A Tale of Two Presentations

This is a quiet entry, one where I think about the CCCC and the things I saw and learned. One of them involved a tale of two presentations.

There was once a panel with two presenters. There was to be three, but the third was unable to show up for off-stage reasons. It happens. The result was a larger platform for the two remaining presenters. What glory! Finally, enough time to really examine the subject and still have time for questions! Sadly, this was a low-tech year, and if either presenter had intended to use PowerPoint or the internet, that was not possible. There was an overhead projector though, and a stack of transparencies with a handy grease pencil in case anyone want to create an outline or jot down key words on the screen.

Presenter one began in a strong, yet faintly monotonal voice, reading from a paper (the paper–not speaking notes) while remaining seated at the presenter’s table. As he read, he became more intensely interested in the words on the page, making him read at a faster, yet even less audible pace. His eyes were strongly focused on the page, as if the people seated in the room were not there. At times he even backtracked if he missed a word. Missing were the devices that make a prepared speech easy to follow for an audience. The prose sounded smooth and able, but was not intended to be read aloud, thus making the presentation an exercise in getting the words read rather than sharing the ideas with the audience.

Presenter two may also have been foiled by the missing video projector and also had not prepared transparencies of his slides (always a good backup move in these days of reduced funding), but he had five or six 6×9 pieces of paper where he had written a series of points that he wanted to make, a somewhat larger and more detailed version of the notecards we all remember from speech class, or what former CCC editor Richard Gebhardt calls a “talking draft.” Presenter two got up from the comforting skirted table and stood in front of the audience, winning them over from the start by removing that artificial barrier. Another benefit from this move, possibly the most important one, was that by standing up, he had full use of his primary tool for this presentation: his voice. Standing people project their voices better than seated ones, and they are more fully able to use body language and keep in touch with what’s going on with the audience.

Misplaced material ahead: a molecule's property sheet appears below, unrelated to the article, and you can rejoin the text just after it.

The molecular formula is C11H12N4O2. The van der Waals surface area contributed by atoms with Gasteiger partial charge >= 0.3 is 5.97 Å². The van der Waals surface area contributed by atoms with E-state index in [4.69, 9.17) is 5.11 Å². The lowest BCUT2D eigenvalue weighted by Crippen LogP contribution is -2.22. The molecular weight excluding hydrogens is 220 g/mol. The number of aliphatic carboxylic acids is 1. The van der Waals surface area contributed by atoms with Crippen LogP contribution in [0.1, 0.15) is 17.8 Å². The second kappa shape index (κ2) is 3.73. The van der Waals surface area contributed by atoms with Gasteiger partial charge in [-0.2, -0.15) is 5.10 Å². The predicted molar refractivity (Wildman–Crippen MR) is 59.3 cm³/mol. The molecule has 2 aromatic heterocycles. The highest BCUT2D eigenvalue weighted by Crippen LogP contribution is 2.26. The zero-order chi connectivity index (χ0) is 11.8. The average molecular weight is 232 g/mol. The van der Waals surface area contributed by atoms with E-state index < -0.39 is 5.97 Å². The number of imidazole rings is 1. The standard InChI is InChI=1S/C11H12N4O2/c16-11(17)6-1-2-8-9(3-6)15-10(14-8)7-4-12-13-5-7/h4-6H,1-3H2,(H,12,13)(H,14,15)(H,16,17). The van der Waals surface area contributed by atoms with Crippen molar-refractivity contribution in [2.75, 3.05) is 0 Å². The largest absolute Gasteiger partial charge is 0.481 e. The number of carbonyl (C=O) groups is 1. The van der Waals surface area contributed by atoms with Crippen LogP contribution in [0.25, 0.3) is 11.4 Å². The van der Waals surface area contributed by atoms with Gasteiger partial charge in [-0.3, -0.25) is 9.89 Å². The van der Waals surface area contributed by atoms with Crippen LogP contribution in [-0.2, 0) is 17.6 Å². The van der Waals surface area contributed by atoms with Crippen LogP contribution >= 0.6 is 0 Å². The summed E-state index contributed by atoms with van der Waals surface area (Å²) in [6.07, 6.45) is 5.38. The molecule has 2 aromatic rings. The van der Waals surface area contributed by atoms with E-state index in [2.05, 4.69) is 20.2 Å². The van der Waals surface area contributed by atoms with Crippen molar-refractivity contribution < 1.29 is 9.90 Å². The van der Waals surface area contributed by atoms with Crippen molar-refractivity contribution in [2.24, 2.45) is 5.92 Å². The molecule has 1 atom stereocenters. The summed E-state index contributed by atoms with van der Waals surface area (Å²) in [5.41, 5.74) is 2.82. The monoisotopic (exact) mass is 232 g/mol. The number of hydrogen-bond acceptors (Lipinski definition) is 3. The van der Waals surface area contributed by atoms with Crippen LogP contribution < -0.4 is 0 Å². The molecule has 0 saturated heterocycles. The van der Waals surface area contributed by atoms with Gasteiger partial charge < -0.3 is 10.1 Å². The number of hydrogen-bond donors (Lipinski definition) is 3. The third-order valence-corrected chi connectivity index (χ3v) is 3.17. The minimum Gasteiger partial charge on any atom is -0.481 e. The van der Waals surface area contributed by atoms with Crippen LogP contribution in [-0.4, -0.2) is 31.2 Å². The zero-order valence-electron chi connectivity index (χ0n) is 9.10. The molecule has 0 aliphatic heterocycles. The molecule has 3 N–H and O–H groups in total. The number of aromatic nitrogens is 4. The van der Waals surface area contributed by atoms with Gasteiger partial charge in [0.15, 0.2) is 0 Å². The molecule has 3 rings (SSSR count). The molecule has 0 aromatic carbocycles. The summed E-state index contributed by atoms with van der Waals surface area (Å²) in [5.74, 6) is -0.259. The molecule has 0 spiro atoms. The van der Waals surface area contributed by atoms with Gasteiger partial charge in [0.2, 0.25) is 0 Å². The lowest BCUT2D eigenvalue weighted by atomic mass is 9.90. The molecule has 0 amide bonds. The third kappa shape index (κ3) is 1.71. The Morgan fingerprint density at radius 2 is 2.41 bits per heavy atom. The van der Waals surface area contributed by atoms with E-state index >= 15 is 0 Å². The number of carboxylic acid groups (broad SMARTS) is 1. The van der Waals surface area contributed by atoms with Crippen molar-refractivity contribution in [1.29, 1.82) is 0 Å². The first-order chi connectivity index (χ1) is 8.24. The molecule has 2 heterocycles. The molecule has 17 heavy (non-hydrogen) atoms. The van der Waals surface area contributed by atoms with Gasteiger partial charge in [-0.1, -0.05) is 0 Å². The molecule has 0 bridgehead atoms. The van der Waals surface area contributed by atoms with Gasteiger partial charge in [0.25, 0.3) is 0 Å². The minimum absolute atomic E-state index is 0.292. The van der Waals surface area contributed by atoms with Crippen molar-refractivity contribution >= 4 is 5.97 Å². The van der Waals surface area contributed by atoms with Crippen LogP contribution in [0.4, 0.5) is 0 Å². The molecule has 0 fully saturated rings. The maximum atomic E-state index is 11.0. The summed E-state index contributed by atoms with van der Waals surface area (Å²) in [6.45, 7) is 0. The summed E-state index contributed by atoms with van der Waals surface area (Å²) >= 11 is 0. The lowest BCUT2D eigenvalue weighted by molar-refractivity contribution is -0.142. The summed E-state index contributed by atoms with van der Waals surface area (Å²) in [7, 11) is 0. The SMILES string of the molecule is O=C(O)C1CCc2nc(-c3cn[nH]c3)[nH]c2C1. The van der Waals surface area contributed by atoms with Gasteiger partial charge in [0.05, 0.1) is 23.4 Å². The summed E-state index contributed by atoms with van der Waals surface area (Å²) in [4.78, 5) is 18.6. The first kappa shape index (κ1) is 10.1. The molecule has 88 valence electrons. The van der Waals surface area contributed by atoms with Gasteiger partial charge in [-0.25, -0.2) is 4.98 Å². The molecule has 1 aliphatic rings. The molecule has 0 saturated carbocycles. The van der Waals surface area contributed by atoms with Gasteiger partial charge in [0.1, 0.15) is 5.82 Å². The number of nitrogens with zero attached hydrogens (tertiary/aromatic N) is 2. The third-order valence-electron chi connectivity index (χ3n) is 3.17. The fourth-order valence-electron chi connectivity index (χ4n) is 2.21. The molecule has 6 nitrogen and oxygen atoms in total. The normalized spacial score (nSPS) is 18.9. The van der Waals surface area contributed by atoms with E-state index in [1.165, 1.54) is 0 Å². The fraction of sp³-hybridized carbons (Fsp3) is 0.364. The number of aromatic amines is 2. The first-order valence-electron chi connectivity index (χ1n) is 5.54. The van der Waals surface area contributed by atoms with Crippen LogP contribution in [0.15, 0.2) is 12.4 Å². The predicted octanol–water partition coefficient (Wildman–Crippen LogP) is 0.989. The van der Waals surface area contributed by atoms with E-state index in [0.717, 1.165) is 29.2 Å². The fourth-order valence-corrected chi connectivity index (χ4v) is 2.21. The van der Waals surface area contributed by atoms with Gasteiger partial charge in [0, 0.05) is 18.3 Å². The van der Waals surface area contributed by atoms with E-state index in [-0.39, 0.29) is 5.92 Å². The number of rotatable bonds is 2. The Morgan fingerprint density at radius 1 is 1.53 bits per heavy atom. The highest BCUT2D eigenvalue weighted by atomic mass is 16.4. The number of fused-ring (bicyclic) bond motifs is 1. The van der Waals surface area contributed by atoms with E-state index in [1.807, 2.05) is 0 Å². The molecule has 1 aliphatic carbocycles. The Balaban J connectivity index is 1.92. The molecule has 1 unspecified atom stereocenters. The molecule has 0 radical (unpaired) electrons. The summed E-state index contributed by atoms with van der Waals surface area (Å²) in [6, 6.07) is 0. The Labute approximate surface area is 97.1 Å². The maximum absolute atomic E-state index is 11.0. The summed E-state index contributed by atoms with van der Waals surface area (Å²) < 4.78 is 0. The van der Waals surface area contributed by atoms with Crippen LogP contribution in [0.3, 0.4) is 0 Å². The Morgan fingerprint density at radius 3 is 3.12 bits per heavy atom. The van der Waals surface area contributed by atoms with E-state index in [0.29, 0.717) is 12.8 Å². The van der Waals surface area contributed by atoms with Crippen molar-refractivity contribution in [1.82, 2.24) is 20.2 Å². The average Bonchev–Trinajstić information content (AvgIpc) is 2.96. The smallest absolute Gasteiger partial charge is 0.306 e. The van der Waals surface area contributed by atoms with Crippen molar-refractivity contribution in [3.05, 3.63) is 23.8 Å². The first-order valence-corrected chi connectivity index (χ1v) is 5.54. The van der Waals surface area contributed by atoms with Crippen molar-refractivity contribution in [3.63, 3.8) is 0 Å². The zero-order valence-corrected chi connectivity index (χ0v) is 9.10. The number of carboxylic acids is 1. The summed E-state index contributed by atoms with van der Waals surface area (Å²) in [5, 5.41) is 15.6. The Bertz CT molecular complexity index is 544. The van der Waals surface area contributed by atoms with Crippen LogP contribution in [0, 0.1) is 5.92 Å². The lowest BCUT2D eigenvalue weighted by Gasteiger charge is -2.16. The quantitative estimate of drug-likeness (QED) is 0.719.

Because speaker two had speaking notes and was standing up and moving around, he had greater control over all aspects of his presentation. He could stop at certain points and look for affirmation or whether the audience was “lost.” He could stop and explain when needed. He could let questions redirect the presentation into tangential areas, if desired. he was not locked to the page, even though he held pages in his hand.

I suspect both presentations were equally smart, compelling, and worthy of inclusion on the panel. Unfortunately, one was a paper and one was a presentation, and the two are not the same. I’ll remember the presentation, but have already forgotten the few strings of words I could follow from the paper. He who has ears, let him hear.

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Author of the poetry collection The Tethered Ground and Professor of English at Missouri State University. Contact me for readings or for workshops on writing/publishing and on teaching writing online.

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